What’s Got Seattle Teachers Fed Up and Firing Back?


One thing I’ve noticed in my five decades as a public school student, then parent and education writer is that most teachers are much more comfortable complying with authority than bucking it. So when teachers at Garfield High School in Seattle voted last week to boycott a series of district-mandated tests, it was a rare step to resist the testing mania that has overtaken and damaged our public schools.

The last time teachers did anything similar was in 2009. In Los Angeles, teachers in many schools boycotted district tests.

Before that, it was Chicago in 2002, when Curie School teachers refused to administer a bad test and succeeded in getting the city to drop it. 

More: The Key to ‘How Children Succeed’: Hint...It’s Not Standardized Tests

As one Garfield High social studies teacher, Jerry Neufeld-Kaiser, put it, “My personal goal with the MAP test refusal isn’t to start a revolution in education. But if we simply substitute another deeply flawed test, we have failed completely. Because the real point of the refusal is to point out that these tests are not ready to use for high-stakes purposes.”

For the Seattle teachers, the issue is the district decision to require Measures of Academic Progress (MAP) tests three times per year and to use the results to judge teachers.

The testing juggernaut is out of control and teachers and students are the ones who are directly in its path.

Similarly, when Chicago teachers went on strike in September, a key issue was the misuse of student test scores in teacher evaluations. Both actions are part of a growing national resistance to high-stakes testing that includes not only teachers but parents, students, principals, school boards, and education professors and researchers. This resistance includes a National Resolution on High-Stakes Testing signed by more than 475 organizations and 14,000 individuals.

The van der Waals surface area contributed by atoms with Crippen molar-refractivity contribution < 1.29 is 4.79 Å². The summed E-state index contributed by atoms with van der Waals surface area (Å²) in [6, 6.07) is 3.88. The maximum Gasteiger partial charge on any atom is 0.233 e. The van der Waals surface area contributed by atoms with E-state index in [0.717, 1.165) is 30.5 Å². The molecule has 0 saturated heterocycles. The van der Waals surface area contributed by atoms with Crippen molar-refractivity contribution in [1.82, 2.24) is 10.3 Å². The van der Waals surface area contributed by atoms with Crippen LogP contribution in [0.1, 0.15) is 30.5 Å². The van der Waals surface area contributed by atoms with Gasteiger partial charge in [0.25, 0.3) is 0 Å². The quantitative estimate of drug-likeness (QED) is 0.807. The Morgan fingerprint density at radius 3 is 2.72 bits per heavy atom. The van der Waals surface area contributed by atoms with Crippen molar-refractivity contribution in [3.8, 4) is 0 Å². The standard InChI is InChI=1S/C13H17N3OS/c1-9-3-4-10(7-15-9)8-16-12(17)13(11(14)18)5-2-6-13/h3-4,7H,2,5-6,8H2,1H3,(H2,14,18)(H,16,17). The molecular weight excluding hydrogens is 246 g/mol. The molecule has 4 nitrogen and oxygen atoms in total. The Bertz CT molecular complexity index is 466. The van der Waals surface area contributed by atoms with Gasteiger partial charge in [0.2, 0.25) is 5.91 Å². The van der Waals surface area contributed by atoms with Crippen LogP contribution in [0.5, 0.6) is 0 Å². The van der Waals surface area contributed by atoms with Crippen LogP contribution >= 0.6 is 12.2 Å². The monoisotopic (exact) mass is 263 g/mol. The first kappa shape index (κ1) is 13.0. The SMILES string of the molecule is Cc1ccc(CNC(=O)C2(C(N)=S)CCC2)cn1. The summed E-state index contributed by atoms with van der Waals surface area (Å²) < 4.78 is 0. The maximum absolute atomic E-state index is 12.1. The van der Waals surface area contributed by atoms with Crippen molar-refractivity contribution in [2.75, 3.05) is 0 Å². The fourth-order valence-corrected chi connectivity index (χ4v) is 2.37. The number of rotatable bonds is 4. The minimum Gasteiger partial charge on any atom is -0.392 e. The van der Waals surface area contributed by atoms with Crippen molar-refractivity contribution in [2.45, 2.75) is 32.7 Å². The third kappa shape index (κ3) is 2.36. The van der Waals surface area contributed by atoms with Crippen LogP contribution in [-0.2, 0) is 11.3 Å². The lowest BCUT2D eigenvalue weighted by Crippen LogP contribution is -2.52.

In Seattle, some parents had been opting their children out of the tests even before the teachers’ boycott. These parents understand that the Garfield teachers have a powerful case against these tests and their uses.

They are not protesting against accountability but for the quality of education they deliver to their students. They say giving the tests takes too much time away from teaching and ties up computer labs for weeks. They object to being judged by MAP test results when the tests are not aligned with what they are supposed to be teaching their students, the state curriculum standards.

It may not be surprising to hear that students support a test boycott, but Garfield student body president Obadiah Stephens-Terry doesn’t sound like a slacker. “We really think our teachers are making the right decision,” Stephens-Terry said. “I know when I took the test, it didn’t seem relevant to what we were studying in class.”

Why did we at the National Center for Fair and Open Testing (FairTest) announce our support for the Garfield teachers this week? Basically, it’s because the testing juggernaut is out of control and teachers and students are the ones who are directly in its path.

As FairTest Executive Director Dr. Monty Neill put it, “Children across the U.S. suffer from far too much standardized testing that is misused to judge students, teachers and schools. We applaud Garfield High educators who refused to administer these useless exams and urge others to join in.”

Related Stories on TakePart:

Is Standardized Testing for Preschoolers a Good Idea?

5 Things You Should Know About Opting Your Kids Out of Tests

Oklahoma School Cheating Scandal: Are Standardized Tests the Problem?

Lisa Guisbond is an Assessment Reform Analyst at the National Center for Fair & Open Testing (FairTest). She is Vice President of Citizens for Public Schools and is the principal author of NCLB’s Lost Decade for Educational Progress: What Can We Learn from this Policy Failure? and the Campaign for the Education of the Whole Child. Her writing on education has appeared in a wide range of publications, including Education Week and The New York Times.